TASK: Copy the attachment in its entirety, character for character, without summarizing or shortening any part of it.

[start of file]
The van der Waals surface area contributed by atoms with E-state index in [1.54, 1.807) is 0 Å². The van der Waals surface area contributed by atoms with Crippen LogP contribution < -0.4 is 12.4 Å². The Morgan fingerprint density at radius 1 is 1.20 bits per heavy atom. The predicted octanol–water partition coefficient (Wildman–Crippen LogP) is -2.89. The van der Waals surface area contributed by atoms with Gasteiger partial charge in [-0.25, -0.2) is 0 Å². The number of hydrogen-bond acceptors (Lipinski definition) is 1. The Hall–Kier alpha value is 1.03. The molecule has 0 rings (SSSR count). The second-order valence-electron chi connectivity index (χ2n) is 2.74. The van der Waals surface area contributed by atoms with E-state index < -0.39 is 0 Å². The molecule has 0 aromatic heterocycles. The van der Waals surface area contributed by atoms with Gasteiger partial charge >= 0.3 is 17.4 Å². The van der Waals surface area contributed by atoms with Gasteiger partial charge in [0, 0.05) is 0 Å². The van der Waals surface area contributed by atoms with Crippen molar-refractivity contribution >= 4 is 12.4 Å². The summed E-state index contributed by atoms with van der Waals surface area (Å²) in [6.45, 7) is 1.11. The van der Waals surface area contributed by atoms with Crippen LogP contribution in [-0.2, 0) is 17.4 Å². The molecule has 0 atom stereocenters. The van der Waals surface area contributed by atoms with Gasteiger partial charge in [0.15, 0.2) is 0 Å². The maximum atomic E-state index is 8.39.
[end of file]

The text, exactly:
The van der Waals surface area contributed by atoms with E-state index in [1.54, 1.807) is 0 Å². The van der Waals surface area contributed by atoms with Crippen LogP contribution < -0.4 is 12.4 Å². The Morgan fingerprint density at radius 1 is 1.20 bits per heavy atom. The predicted octanol–water partition coefficient (Wildman–Crippen LogP) is -2.89. The van der Waals surface area contributed by atoms with Gasteiger partial charge in [-0.25, -0.2) is 0 Å². The number of hydrogen-bond acceptors (Lipinski definition) is 1. The Hall–Kier alpha value is 1.03. The molecule has 0 rings (SSSR count). The second-order valence-electron chi connectivity index (χ2n) is 2.74. The van der Waals surface area contributed by atoms with E-state index < -0.39 is 0 Å². The molecule has 0 aromatic heterocycles. The van der Waals surface area contributed by atoms with Gasteiger partial charge >= 0.3 is 17.4 Å². The van der Waals surface area contributed by atoms with Gasteiger partial charge in [0, 0.05) is 0 Å². The van der Waals surface area contributed by atoms with Crippen molar-refractivity contribution >= 4 is 12.4 Å². The summed E-state index contributed by atoms with van der Waals surface area (Å²) in [6.45, 7) is 1.11. The van der Waals surface area contributed by atoms with Crippen LogP contribution in [-0.2, 0) is 17.4 Å². The molecule has 0 atom stereocenters. The van der Waals surface area contributed by atoms with Gasteiger partial charge in [0.15, 0.2) is 0 Å². The maximum atomic E-state index is 8.39.